Ioanna Mandrou IOANNA MANDROU

Unrepentant until the end

COMMENT

All former Golden Dawn MPs, including Nikos Michaloliakos, have continued to stick to their guns.

TAGS: GD Trial, Justice, Politics

It has been more than six years since Pavlos Fyssas was murdered and the government of Antonis Samaras decided to open a criminal investigation into the criminal activities of Golden Dawn. The trial of dozens of defendants, including all of the party’s officials who were elected as MPs in 2012, began in April 2015 and is at long last coming to an end with the testimony of its leader Nikos Michaloliakos.

The court, led by the competent judge Maria Lepenioti, has done everything in its power to bring the trial to completion and bring justice to the victims’ relatives and the victims themselves who suffered at the hands of GD members and officials in criminal acts which also included the murder of Fyssas in September 2013.

The long-running trial is unprecedented in Europe as, for the first time, members and officials of a party that is considered a criminal organization are being tried. They are also standing trial on a case-by-case basis for a series of criminal acts. It represents a prime example of the inability of the country’s justice and political system to wrap up a criminal case within a short period of time, without excessive delays. There are many causes for this and there have been many omissions, but now is not the time to discuss this.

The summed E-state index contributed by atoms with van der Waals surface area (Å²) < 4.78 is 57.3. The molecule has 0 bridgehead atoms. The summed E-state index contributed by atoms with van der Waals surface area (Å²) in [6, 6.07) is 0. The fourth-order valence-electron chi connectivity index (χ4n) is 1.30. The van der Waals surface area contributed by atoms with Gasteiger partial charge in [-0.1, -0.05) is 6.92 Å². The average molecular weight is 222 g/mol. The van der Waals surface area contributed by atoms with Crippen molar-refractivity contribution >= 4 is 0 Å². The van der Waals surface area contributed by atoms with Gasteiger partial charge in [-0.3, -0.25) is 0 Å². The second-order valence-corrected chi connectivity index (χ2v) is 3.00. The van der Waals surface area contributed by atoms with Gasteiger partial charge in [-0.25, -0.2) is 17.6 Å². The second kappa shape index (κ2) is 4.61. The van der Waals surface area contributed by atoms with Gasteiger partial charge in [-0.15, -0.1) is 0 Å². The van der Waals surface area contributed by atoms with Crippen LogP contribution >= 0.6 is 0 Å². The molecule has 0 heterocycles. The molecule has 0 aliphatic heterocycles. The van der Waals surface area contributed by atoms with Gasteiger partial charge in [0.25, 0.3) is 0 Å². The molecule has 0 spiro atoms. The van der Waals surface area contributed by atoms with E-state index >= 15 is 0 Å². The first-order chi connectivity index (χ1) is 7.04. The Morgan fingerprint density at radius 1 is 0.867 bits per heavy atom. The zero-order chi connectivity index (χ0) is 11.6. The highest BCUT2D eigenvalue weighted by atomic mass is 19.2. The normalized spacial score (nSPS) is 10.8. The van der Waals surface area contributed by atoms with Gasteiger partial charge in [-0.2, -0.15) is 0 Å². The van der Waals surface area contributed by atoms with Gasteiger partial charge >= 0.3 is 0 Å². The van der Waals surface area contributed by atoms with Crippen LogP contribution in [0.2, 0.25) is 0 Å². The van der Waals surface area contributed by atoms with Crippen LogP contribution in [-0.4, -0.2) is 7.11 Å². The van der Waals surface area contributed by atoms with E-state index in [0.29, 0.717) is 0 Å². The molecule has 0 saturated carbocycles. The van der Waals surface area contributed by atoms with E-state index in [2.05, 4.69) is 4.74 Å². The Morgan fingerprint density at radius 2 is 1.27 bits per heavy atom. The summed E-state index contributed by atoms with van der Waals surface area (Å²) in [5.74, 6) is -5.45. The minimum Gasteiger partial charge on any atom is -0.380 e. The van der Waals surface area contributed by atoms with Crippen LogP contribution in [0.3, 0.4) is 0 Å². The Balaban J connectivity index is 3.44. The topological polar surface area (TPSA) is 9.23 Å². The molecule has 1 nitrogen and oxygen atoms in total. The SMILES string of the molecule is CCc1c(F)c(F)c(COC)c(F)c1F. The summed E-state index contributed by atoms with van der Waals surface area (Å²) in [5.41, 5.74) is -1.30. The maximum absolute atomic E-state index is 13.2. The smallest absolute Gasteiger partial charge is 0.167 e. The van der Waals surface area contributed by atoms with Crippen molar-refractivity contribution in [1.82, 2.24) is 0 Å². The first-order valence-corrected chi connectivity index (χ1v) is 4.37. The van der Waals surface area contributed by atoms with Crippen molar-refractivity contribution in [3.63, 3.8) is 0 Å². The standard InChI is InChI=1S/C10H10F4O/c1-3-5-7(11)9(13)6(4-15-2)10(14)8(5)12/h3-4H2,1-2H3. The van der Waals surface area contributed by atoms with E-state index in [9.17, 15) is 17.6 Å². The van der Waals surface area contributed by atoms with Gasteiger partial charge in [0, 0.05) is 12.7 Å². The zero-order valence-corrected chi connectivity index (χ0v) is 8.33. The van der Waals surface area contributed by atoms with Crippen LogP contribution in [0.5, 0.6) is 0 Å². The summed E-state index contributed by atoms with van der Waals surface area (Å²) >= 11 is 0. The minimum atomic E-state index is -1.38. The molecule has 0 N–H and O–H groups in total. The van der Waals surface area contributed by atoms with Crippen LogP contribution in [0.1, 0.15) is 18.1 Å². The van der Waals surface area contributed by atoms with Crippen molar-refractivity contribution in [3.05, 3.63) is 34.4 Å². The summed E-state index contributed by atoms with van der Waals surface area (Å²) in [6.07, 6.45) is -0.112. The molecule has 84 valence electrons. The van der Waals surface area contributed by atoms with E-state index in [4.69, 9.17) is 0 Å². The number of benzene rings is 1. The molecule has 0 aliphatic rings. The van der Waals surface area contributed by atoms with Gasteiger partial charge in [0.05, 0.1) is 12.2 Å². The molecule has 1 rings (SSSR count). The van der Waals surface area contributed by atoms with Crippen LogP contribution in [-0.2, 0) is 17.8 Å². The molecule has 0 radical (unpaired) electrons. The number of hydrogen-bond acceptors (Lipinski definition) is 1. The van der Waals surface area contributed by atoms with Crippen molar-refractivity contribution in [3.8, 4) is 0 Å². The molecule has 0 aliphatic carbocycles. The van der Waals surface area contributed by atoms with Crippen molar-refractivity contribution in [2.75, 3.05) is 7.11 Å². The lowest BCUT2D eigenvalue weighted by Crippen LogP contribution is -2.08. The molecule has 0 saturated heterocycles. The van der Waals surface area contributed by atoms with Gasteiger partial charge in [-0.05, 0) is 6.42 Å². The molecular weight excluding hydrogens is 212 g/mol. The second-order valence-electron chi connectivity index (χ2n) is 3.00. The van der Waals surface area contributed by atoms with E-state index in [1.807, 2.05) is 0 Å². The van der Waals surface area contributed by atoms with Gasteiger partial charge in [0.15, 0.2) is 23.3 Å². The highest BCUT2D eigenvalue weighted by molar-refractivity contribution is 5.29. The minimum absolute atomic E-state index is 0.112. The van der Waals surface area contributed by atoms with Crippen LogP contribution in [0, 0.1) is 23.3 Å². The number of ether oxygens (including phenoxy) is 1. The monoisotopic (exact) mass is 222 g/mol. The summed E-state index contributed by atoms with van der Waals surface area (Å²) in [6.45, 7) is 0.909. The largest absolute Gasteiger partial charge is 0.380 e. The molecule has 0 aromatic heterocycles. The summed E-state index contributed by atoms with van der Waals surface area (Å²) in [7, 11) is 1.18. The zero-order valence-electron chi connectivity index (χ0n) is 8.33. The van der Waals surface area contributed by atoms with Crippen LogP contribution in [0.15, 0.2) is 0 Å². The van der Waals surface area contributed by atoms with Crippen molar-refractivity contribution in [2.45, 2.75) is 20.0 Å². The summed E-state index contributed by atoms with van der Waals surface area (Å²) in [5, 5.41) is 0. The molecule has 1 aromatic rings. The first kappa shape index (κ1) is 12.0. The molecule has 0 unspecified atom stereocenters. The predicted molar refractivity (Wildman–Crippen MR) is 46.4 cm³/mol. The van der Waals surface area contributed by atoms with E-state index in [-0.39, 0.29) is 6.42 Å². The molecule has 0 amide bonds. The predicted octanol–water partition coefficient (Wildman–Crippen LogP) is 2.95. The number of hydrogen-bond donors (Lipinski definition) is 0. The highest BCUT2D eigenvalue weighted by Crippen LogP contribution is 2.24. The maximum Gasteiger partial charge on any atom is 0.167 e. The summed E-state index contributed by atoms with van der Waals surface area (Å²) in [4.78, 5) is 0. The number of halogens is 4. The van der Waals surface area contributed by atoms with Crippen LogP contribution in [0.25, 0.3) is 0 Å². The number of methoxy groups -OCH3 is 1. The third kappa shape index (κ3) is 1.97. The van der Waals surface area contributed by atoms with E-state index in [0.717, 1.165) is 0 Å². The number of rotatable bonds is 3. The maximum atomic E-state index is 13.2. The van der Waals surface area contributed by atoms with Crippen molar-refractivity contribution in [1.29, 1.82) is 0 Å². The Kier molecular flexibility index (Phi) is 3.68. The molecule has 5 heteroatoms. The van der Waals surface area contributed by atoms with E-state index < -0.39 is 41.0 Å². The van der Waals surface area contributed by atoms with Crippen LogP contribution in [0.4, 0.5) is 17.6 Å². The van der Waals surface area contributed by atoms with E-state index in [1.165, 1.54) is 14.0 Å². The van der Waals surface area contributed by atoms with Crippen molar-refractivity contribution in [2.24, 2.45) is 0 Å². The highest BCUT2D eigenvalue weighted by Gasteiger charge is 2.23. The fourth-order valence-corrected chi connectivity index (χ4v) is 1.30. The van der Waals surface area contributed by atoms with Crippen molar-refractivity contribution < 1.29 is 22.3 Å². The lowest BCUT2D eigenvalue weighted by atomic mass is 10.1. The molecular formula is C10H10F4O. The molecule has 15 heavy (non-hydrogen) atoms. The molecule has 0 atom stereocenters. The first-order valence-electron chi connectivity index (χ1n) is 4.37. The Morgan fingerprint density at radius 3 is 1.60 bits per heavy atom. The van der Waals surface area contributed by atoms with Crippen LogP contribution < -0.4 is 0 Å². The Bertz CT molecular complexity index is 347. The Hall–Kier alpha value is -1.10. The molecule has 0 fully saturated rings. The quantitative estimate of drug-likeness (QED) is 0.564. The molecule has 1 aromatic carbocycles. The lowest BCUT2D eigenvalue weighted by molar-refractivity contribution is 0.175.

What is striking about this trial, which has dragged on for so long, is that all former Golden Dawn MPs, including Michaloliakos, have continued to stick to their guns.

They denied the charges, claiming they were being persecuted for political reasons, and tried to distance the party – regardless whether they were still members – from all the crimes that were committed. Moreover, not one sought to condemn the crimes included in the weighty indictment.

From Efstathios Boukouras, who left the party early, to Ioannis Lagos, who still has a political role as he is a member of the European Parliament, everyone followed the same course in their testimonies. Michaloliakos defended Golden Dawn and its ideology until the end, but denied the party’s crimes, as did all of GD’s leading officials, who frantically sought to shrug off the charge that it is a criminal organization. The court’s verdict is expected in the first months of next year. It will certainly be of critical importance if it recognizes and confirms that Golden Dawn, as the indictment says, is a Nazi-style criminal organization.

What is absolutely clear is that the leading officials of Golden Dawn, after all that has transpired all these years on a political, social and a personal level for them, have faithfully subscribed to the mantra to be loyal to their organization “until the end.” Provocative and remorseless.

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